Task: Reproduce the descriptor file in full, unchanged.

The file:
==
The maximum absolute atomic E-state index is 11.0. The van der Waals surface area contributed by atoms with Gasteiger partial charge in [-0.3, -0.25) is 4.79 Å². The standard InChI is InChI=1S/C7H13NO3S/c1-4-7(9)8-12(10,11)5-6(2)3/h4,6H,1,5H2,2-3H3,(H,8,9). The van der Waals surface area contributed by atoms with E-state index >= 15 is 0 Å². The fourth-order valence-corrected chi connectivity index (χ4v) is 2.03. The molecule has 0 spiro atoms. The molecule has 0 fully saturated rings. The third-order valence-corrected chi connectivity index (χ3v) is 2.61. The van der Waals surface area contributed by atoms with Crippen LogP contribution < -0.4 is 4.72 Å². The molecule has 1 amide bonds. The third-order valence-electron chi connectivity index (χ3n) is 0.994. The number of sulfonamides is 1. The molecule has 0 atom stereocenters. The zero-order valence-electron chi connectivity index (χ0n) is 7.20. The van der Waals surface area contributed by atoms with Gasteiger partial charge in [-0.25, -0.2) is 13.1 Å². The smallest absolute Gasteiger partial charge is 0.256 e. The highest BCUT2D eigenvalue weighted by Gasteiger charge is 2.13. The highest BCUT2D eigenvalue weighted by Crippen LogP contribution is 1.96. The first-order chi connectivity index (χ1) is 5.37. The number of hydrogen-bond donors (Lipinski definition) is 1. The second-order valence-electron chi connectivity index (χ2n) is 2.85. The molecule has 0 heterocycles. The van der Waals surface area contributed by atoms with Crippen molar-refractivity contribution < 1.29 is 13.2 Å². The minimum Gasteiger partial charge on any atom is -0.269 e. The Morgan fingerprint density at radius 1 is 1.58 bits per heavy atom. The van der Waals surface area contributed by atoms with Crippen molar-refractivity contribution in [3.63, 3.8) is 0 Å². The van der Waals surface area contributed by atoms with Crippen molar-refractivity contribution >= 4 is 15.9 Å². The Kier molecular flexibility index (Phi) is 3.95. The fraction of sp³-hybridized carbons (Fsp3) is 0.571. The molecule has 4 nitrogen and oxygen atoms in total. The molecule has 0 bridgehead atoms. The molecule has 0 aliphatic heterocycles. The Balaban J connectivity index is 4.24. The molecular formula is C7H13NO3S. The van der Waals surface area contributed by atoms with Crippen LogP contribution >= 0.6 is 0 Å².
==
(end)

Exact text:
The maximum absolute atomic E-state index is 11.0. The van der Waals surface area contributed by atoms with Gasteiger partial charge in [-0.3, -0.25) is 4.79 Å². The standard InChI is InChI=1S/C7H13NO3S/c1-4-7(9)8-12(10,11)5-6(2)3/h4,6H,1,5H2,2-3H3,(H,8,9). The van der Waals surface area contributed by atoms with E-state index >= 15 is 0 Å². The fourth-order valence-corrected chi connectivity index (χ4v) is 2.03. The molecule has 0 spiro atoms. The molecule has 0 fully saturated rings. The third-order valence-corrected chi connectivity index (χ3v) is 2.61. The van der Waals surface area contributed by atoms with Crippen LogP contribution < -0.4 is 4.72 Å². The molecule has 1 amide bonds. The third-order valence-electron chi connectivity index (χ3n) is 0.994. The number of sulfonamides is 1. The molecule has 0 atom stereocenters. The zero-order valence-electron chi connectivity index (χ0n) is 7.20. The van der Waals surface area contributed by atoms with Gasteiger partial charge in [-0.25, -0.2) is 13.1 Å². The smallest absolute Gasteiger partial charge is 0.256 e. The highest BCUT2D eigenvalue weighted by Gasteiger charge is 2.13. The highest BCUT2D eigenvalue weighted by Crippen LogP contribution is 1.96. The first-order chi connectivity index (χ1) is 5.37. The number of hydrogen-bond donors (Lipinski definition) is 1. The second-order valence-electron chi connectivity index (χ2n) is 2.85. The molecule has 0 heterocycles. The van der Waals surface area contributed by atoms with Crippen molar-refractivity contribution < 1.29 is 13.2 Å². The minimum Gasteiger partial charge on any atom is -0.269 e. The Morgan fingerprint density at radius 1 is 1.58 bits per heavy atom. The van der Waals surface area contributed by atoms with Crippen molar-refractivity contribution in [3.63, 3.8) is 0 Å². The van der Waals surface area contributed by atoms with Crippen molar-refractivity contribution >= 4 is 15.9 Å². The Kier molecular flexibility index (Phi) is 3.95. The fraction of sp³-hybridized carbons (Fsp3) is 0.571. The molecule has 4 nitrogen and oxygen atoms in total. The molecule has 0 bridgehead atoms. The molecule has 0 aliphatic heterocycles. The Balaban J connectivity index is 4.24. The molecular formula is C7H13NO3S. The van der Waals surface area contributed by atoms with Crippen LogP contribution >= 0.6 is 0 Å².